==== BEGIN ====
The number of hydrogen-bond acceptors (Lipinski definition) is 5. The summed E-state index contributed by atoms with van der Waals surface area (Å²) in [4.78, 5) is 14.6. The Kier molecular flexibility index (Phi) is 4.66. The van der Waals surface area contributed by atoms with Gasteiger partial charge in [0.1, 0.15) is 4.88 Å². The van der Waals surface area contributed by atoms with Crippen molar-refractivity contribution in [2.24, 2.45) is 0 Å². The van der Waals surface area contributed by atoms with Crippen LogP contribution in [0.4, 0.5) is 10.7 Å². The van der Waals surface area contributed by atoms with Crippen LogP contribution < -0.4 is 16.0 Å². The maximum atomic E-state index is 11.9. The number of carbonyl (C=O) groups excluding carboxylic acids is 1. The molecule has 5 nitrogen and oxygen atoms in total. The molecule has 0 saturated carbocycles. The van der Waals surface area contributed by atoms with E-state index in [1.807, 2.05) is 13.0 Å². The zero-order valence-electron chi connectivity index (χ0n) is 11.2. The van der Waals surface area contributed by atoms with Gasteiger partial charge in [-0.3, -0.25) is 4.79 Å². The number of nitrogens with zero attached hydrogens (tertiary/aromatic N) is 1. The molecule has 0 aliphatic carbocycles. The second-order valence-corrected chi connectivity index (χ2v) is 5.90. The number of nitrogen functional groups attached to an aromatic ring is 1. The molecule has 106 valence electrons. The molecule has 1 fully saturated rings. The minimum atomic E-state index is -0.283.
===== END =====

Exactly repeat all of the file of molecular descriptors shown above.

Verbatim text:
The number of hydrogen-bond acceptors (Lipinski definition) is 5. The summed E-state index contributed by atoms with van der Waals surface area (Å²) in [4.78, 5) is 14.6. The Kier molecular flexibility index (Phi) is 4.66. The van der Waals surface area contributed by atoms with Gasteiger partial charge in [0.1, 0.15) is 4.88 Å². The van der Waals surface area contributed by atoms with Crippen molar-refractivity contribution in [2.24, 2.45) is 0 Å². The van der Waals surface area contributed by atoms with Crippen LogP contribution in [0.4, 0.5) is 10.7 Å². The van der Waals surface area contributed by atoms with Crippen LogP contribution < -0.4 is 16.0 Å². The maximum atomic E-state index is 11.9. The number of carbonyl (C=O) groups excluding carboxylic acids is 1. The molecule has 5 nitrogen and oxygen atoms in total. The molecule has 0 saturated carbocycles. The van der Waals surface area contributed by atoms with E-state index in [1.807, 2.05) is 13.0 Å². The zero-order valence-electron chi connectivity index (χ0n) is 11.2. The van der Waals surface area contributed by atoms with Gasteiger partial charge in [-0.3, -0.25) is 4.79 Å². The number of nitrogens with zero attached hydrogens (tertiary/aromatic N) is 1. The molecule has 0 aliphatic carbocycles. The second-order valence-corrected chi connectivity index (χ2v) is 5.90. The number of nitrogen functional groups attached to an aromatic ring is 1. The molecule has 106 valence electrons. The molecule has 1 fully saturated rings. The minimum atomic E-state index is -0.283.